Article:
Well I hope you all had a great weekend, I know I did. Saturday Buke and I had a great time at the Warbringer show, but you’ll hear about that more later this week, I’m still trying to pull together the review, photos and a video interview we did with John Kevill of Warbringer. Processing video takes forrrreeeever, so in the meantime I thought I would write up one of the classic albums from my youth that far too few have heard.
While talking to John Kevill the topic of older thrash vs newer thrash came up and it got me thinking about some of the great old thrash albums from the 80s. I was in high school through the late 80s and that period was the golden age of thrash in my opinion. One of my favorite bands from the time that never got the credit they deserve was Wrathchild America.
I first heard Wrathchild America when I saw them on tour opening for Testament along with Annihilator. Testament was touring behind “Practice What You Preach” and both Wrathchild and Annihilator were touring their first albums, “Climbin’ the Walls” and “Alice In Hell” respectively. I live in Maryland now, not far from where Wrathchild America actually started, but back then I was in Michigan and I saw them play at the Royal Oak Music Theater. They blew me away live, so as soon as I could scrape up the money I ran out and picked up the album.
“Climbin’ the Walls” instantly became one of my new favorite albums. Back in those days you didn’t have the giant wall of noise production you get on some albums these days, so the music was all very easy to make out and the vocals, while somewhat snarled by singer/bassist Brad Divens, were very easily understood. And did I mention their drummer? Perhaps you’ve heard of him? A Mr. Shannon Larkin of current Godsmack fame.
Lyrically the album has a couple of get wild and party kind of songs, but a few of the songs also tell stories of horror and fantasy. The album starts off with the title track which is really just a balls-to-the-wall fast tune about getting fed up and running amok. I never thought of these guys as a devil music band, but “Hells Gates” does deal with the topic of the Horned One and the unfortunate consequences of meeting him. “No Deposit, No Return” is the odd ball in the mix where they lament getting drunk and fooling around with underage girls. It’s kind of a goofy song but still sort of catchy. Track 4 was always my least favorite track, and that is the instrumental “Hernia.”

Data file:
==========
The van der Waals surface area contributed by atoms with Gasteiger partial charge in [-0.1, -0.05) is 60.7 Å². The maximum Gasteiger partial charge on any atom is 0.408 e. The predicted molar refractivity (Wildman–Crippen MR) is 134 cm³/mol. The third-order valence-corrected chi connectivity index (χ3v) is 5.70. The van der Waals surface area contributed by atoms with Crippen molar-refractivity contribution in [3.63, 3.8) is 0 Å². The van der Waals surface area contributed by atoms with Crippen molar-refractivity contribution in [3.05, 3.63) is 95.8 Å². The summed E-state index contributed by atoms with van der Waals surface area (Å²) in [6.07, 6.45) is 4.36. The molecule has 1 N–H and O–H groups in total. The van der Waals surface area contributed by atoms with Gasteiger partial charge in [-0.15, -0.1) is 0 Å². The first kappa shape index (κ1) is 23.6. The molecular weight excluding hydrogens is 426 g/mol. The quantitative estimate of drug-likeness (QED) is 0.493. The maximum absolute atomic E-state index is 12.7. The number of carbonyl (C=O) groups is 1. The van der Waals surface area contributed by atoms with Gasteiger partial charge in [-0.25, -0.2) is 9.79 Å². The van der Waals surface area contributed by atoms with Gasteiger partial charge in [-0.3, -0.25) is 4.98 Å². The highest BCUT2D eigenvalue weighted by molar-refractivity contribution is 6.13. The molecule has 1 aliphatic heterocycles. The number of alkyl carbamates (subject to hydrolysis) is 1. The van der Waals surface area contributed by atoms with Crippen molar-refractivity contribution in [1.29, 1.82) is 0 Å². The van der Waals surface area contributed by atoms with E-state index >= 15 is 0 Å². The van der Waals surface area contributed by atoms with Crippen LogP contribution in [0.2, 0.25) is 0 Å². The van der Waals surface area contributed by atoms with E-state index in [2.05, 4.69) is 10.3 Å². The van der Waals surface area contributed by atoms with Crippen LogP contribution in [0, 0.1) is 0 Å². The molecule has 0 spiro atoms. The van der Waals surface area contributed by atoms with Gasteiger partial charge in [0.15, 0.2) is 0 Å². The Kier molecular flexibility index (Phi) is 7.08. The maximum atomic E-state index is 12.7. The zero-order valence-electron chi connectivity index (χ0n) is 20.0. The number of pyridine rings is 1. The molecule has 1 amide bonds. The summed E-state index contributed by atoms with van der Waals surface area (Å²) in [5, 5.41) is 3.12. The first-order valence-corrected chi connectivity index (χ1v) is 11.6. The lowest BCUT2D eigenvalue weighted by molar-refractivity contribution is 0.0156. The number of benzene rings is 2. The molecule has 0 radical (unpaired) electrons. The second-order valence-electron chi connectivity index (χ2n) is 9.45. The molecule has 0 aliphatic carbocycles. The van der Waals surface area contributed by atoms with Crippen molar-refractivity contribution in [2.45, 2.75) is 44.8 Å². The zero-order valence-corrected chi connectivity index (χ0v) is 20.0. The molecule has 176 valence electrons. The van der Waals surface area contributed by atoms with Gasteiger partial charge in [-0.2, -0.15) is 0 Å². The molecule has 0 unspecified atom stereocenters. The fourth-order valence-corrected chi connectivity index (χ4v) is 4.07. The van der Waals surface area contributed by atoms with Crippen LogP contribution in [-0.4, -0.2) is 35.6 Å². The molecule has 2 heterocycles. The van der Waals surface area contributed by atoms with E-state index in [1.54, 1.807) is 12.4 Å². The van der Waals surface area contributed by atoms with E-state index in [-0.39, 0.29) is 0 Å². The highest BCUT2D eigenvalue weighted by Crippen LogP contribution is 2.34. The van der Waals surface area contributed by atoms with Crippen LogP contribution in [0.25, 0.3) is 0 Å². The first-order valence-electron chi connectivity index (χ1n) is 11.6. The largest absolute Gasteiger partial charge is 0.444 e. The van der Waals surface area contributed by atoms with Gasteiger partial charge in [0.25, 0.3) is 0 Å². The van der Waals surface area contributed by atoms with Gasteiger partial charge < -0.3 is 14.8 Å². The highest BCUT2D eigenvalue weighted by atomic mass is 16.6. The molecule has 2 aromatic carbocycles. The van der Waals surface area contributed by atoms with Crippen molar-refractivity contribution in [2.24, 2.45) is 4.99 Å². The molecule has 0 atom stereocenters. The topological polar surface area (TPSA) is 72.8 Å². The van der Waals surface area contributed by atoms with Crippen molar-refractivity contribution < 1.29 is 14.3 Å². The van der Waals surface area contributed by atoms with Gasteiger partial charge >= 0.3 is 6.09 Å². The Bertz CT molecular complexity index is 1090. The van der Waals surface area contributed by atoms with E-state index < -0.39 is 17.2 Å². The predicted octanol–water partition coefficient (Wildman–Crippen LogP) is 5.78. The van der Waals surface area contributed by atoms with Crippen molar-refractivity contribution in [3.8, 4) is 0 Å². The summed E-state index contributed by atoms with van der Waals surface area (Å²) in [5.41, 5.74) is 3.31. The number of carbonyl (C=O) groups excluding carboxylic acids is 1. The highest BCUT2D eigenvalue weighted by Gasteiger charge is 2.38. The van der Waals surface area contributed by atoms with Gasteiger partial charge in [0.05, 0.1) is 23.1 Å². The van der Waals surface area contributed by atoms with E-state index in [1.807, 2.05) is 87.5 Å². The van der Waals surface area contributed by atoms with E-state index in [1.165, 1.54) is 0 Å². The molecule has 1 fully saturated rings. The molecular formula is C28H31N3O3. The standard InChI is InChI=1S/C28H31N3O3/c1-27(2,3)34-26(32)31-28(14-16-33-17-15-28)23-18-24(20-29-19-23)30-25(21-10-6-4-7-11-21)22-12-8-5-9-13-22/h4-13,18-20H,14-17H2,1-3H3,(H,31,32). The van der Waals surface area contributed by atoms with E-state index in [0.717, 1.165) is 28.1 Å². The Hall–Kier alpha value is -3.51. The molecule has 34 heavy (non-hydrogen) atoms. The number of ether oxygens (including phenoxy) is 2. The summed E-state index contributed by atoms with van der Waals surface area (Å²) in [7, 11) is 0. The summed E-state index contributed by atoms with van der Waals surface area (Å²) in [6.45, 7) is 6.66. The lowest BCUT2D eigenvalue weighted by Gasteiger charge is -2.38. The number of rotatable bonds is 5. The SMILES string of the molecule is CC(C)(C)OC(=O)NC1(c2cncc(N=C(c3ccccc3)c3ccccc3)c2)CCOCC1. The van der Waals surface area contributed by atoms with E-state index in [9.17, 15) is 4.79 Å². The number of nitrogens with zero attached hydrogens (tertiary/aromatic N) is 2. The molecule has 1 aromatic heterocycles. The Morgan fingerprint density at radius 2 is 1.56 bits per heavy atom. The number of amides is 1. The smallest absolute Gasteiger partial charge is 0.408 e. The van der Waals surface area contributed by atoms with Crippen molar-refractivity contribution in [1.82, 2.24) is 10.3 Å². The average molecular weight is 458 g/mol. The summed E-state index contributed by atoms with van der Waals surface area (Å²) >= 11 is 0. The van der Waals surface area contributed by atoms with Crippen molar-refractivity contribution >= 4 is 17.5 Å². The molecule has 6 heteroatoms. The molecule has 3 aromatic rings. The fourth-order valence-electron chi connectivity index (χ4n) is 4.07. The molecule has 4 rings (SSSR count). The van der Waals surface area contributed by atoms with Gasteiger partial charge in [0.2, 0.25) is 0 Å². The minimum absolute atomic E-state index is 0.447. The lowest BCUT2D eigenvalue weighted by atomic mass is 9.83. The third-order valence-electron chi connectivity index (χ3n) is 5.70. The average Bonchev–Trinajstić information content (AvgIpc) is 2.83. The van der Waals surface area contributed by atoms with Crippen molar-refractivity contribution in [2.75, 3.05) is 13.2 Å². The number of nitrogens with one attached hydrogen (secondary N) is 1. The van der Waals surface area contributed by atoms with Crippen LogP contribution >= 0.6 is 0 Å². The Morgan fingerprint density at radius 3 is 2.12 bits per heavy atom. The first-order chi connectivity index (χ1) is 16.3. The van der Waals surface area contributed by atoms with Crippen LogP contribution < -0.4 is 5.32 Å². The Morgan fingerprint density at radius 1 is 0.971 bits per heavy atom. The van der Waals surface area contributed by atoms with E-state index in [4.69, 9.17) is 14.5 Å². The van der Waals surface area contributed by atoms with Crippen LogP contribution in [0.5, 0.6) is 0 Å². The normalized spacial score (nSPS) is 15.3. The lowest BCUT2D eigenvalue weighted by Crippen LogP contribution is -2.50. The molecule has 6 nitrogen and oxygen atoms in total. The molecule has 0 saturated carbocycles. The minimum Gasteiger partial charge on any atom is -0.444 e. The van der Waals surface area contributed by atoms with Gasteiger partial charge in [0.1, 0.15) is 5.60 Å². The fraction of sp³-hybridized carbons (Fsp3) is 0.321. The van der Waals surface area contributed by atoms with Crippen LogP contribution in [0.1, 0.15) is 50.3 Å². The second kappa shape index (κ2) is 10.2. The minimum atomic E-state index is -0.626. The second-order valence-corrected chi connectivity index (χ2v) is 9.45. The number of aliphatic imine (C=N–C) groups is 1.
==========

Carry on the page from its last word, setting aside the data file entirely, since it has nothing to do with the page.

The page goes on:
Starting with track 5 is where things get exciting. “London After Midnight” show Wrathchild America at their most gothic sounding. I’m not sure if it is about Dracula specifically or a vampire in general (I use Nosferatu as a synonym for vampire rather than a specific one, so…) but the gist is that this vampire has been hunted through many lands and is currently feeding in London. Great tune.
“Candy From A Madman” is both cool and cheesy at the same time. On the one hand this makes me picture some crazy Buffalo Bill type serial killer (this predates Silence of the Lambs) but on the other hand it could also be a public service announcement warning kids away from strangers. The character is a greasy crazy bastard and he’ll cut you up, which he happily does by the end of the song.
The seventh track on the album is one of my all-time favorite metal songs, period. As an angst-y teen in a pre-Columbine world I too felt shunned and bullied by people in high school. This was many years before Sentenced would release the revenge classic “Vengeance Is Mine” so the track I used for fantasizing about getting my come-uppance was “Silent Darkness (Smothered Life).” The song tells the tragic tale of someone who is buried alive as part of a drunken prank and returns from the grave to wreak bloody vengeance upon his tormentors. I took this as a metaphor for the suffocating culture and cruel treatment by classmates in my small town high school. It never would have occurred to me to actually seek my revenge in the bloody fashion we see all too often on the news these days, but this song helped dull the pain of teenage life.
Second to last track on the album is a cover of Pink Floyd’s “Time.” Not sure where that one came from, but it’s a pretty decent version.
The album closer is “Day of the Thunder” which is about two medieval armies meeting on the field of battle and the senseless carnage that ensues. Lyrics such as “sadly those heroes were young, sadly nobody won” take the contemporary sense of tragedy and futility of war and place it in a historic context that just goes to show that humans have been throwing away young lives, for no good reason, for far too long. I have the greatest respect and honor for our troops, but it’s songs like this that make me mourn the fallen even more. Great song.
Unfortunately, Wrathchild America was short lived. They released another album “3-D” which took them in a more jazzy-metal direction that wasn’t as interesting. Eventually they tried to reboot by changing their name to Souls At Zero and releasing another couple albums, but I never got into anything as much as this first album. It’s been out of print for years so if you want to find it best try eBay (that’s where I got mine) and I see Amazon might have used copies for a pretty penny.